The Vermilion River basin remains one of the highest quality and biodiverse stream systems in Illinois with 45 species of freshwater mussels and ~100 species of fishes. Although the watershed is primarily agriculture, most stream reaches have largely intact riparian zones and sand, gravel, and cobble substrates. Several restoration projects are occurring in the basin, and in this presentation, we will discuss two actively occurring projects aimed at enhancing freshwater mussel assemblages. The first project will reflect how a salvage project in Pennsylvania has provided an opportunity for the translocation of two federally-endangered species back into Illinois, and the second will discuss two upcoming dam removals occurring in the basin and how these dams appear to have affected mussel populations. However, the basin does face serious anthropogenic threats. A proposed coal mine would potentially withdraw water and output mining effluent, and a large water treatment plants is prepared to ship their wastewater to a fertilizer plant, removing a significant proportion of the base flow in the basin. These factors and their potential effects on mussels will be discussed.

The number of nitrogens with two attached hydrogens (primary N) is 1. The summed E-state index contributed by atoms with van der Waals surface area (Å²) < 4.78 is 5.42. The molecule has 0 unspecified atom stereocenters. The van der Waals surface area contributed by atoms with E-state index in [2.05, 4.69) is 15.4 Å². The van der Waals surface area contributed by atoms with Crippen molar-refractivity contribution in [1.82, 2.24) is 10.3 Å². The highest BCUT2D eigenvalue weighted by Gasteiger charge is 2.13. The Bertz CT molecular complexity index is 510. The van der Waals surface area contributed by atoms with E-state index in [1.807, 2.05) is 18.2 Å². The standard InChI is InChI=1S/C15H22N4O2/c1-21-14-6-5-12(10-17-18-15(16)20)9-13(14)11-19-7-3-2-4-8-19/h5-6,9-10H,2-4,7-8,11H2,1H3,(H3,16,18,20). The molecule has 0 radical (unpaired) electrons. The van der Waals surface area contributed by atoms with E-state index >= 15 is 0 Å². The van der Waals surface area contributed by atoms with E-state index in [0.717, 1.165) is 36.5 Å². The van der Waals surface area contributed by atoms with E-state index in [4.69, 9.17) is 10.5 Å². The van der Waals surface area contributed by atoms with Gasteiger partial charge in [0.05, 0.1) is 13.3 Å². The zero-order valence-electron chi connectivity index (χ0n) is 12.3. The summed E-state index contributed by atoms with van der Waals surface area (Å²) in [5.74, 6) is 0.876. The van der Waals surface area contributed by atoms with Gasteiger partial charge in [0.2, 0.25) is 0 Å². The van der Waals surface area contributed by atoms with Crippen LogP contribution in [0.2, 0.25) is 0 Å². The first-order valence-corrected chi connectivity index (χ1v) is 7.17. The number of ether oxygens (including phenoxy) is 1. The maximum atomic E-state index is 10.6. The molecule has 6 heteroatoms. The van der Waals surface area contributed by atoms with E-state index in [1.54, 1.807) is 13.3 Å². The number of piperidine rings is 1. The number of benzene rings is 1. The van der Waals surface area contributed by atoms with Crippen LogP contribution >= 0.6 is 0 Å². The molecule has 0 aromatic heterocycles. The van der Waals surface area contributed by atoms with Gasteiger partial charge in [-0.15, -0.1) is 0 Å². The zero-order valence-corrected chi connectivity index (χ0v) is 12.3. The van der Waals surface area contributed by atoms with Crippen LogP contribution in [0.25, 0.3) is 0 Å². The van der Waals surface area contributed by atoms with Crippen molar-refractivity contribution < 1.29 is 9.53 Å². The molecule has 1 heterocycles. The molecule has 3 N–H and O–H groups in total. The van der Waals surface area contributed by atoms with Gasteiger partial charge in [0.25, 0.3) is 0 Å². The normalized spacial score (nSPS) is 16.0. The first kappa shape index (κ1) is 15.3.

|Original language||English (US)|
|Title of host publication||Society for Freshwater Science 2016 Annual Meeting, Sacramento, California|
|State||Published - 2016|